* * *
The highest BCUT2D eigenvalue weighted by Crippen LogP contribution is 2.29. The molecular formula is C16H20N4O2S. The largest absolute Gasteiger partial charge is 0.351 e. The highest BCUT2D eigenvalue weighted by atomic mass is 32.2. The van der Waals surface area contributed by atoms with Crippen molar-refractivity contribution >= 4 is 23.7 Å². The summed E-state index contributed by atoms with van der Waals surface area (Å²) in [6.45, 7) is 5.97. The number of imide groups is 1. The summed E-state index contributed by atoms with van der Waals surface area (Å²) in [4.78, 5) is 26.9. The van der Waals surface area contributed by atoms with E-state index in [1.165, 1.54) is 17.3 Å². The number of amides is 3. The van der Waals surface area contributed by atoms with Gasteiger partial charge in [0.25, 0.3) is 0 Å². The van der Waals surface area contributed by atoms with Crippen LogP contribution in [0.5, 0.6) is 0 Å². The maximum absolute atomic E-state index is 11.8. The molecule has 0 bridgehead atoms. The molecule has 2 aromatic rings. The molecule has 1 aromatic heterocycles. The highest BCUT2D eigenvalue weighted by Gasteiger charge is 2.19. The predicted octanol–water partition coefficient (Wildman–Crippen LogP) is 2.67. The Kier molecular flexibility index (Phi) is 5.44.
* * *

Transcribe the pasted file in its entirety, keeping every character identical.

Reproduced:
The highest BCUT2D eigenvalue weighted by Crippen LogP contribution is 2.29. The molecular formula is C16H20N4O2S. The largest absolute Gasteiger partial charge is 0.351 e. The highest BCUT2D eigenvalue weighted by atomic mass is 32.2. The van der Waals surface area contributed by atoms with Crippen molar-refractivity contribution >= 4 is 23.7 Å². The summed E-state index contributed by atoms with van der Waals surface area (Å²) in [6.45, 7) is 5.97. The number of imide groups is 1. The summed E-state index contributed by atoms with van der Waals surface area (Å²) in [4.78, 5) is 26.9. The van der Waals surface area contributed by atoms with E-state index in [1.165, 1.54) is 17.3 Å². The number of amides is 3. The van der Waals surface area contributed by atoms with Gasteiger partial charge in [0.25, 0.3) is 0 Å². The van der Waals surface area contributed by atoms with Crippen LogP contribution in [0.5, 0.6) is 0 Å². The maximum absolute atomic E-state index is 11.8. The molecule has 0 bridgehead atoms. The molecule has 2 aromatic rings. The molecule has 1 aromatic heterocycles. The highest BCUT2D eigenvalue weighted by Gasteiger charge is 2.19. The predicted octanol–water partition coefficient (Wildman–Crippen LogP) is 2.67. The Kier molecular flexibility index (Phi) is 5.44.